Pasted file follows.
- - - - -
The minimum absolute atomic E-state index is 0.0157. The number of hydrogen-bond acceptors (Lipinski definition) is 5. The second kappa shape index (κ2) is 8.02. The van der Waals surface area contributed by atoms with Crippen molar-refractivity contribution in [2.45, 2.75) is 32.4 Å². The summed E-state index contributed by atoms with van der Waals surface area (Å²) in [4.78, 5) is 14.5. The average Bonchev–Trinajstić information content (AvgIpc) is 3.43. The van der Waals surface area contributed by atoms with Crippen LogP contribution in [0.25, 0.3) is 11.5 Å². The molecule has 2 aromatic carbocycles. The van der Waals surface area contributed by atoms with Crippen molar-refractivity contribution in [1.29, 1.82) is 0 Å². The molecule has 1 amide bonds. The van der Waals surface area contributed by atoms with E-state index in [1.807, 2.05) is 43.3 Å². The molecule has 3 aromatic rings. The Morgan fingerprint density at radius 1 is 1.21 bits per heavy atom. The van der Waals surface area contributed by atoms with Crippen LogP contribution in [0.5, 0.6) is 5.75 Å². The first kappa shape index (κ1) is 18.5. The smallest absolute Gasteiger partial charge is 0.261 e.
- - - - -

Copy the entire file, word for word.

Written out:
The minimum absolute atomic E-state index is 0.0157. The number of hydrogen-bond acceptors (Lipinski definition) is 5. The second kappa shape index (κ2) is 8.02. The van der Waals surface area contributed by atoms with Crippen molar-refractivity contribution in [2.45, 2.75) is 32.4 Å². The summed E-state index contributed by atoms with van der Waals surface area (Å²) in [4.78, 5) is 14.5. The average Bonchev–Trinajstić information content (AvgIpc) is 3.43. The van der Waals surface area contributed by atoms with Crippen LogP contribution in [0.25, 0.3) is 11.5 Å². The molecule has 2 aromatic carbocycles. The van der Waals surface area contributed by atoms with Crippen molar-refractivity contribution in [1.29, 1.82) is 0 Å². The molecule has 1 amide bonds. The van der Waals surface area contributed by atoms with E-state index in [1.807, 2.05) is 43.3 Å². The molecule has 3 aromatic rings. The Morgan fingerprint density at radius 1 is 1.21 bits per heavy atom. The van der Waals surface area contributed by atoms with Crippen LogP contribution in [0.5, 0.6) is 5.75 Å². The first kappa shape index (κ1) is 18.5. The smallest absolute Gasteiger partial charge is 0.261 e.